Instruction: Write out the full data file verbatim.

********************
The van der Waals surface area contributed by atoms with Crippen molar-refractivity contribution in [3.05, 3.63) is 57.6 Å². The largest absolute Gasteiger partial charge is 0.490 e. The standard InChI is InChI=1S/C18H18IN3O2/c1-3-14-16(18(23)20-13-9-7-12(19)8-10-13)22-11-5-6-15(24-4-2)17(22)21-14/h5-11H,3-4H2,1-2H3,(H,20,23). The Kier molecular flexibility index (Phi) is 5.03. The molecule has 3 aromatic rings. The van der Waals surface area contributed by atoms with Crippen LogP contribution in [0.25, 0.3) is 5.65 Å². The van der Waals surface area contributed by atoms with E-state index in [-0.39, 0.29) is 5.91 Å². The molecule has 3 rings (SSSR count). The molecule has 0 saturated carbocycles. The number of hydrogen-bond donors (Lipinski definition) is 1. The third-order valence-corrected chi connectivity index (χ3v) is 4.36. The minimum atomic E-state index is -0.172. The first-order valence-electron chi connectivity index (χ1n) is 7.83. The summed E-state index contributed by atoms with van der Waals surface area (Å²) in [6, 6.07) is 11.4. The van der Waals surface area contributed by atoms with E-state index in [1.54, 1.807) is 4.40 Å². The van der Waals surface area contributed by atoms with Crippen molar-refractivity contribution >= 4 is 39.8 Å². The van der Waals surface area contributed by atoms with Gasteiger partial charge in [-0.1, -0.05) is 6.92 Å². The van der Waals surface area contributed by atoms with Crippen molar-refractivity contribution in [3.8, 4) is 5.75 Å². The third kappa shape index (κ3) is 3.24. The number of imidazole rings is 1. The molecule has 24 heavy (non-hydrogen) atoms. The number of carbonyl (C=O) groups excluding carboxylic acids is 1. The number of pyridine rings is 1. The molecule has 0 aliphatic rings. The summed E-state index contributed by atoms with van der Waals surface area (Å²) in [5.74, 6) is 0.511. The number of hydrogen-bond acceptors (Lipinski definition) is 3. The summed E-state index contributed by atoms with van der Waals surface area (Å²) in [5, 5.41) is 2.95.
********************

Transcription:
The van der Waals surface area contributed by atoms with Crippen molar-refractivity contribution in [3.05, 3.63) is 57.6 Å². The largest absolute Gasteiger partial charge is 0.490 e. The standard InChI is InChI=1S/C18H18IN3O2/c1-3-14-16(18(23)20-13-9-7-12(19)8-10-13)22-11-5-6-15(24-4-2)17(22)21-14/h5-11H,3-4H2,1-2H3,(H,20,23). The Kier molecular flexibility index (Phi) is 5.03. The molecule has 3 aromatic rings. The van der Waals surface area contributed by atoms with Crippen LogP contribution in [0.25, 0.3) is 5.65 Å². The van der Waals surface area contributed by atoms with E-state index in [-0.39, 0.29) is 5.91 Å². The molecule has 3 rings (SSSR count). The molecule has 0 saturated carbocycles. The number of hydrogen-bond donors (Lipinski definition) is 1. The third-order valence-corrected chi connectivity index (χ3v) is 4.36. The minimum atomic E-state index is -0.172. The first-order valence-electron chi connectivity index (χ1n) is 7.83. The summed E-state index contributed by atoms with van der Waals surface area (Å²) in [6, 6.07) is 11.4. The van der Waals surface area contributed by atoms with E-state index in [1.54, 1.807) is 4.40 Å². The van der Waals surface area contributed by atoms with Crippen molar-refractivity contribution >= 4 is 39.8 Å². The van der Waals surface area contributed by atoms with Gasteiger partial charge in [-0.1, -0.05) is 6.92 Å². The van der Waals surface area contributed by atoms with Crippen molar-refractivity contribution in [3.8, 4) is 5.75 Å². The third kappa shape index (κ3) is 3.24. The number of imidazole rings is 1. The molecule has 24 heavy (non-hydrogen) atoms. The number of carbonyl (C=O) groups excluding carboxylic acids is 1. The number of pyridine rings is 1. The molecule has 0 aliphatic rings. The summed E-state index contributed by atoms with van der Waals surface area (Å²) in [5.74, 6) is 0.511. The number of hydrogen-bond acceptors (Lipinski definition) is 3. The summed E-state index contributed by atoms with van der Waals surface area (Å²) in [5, 5.41) is 2.95.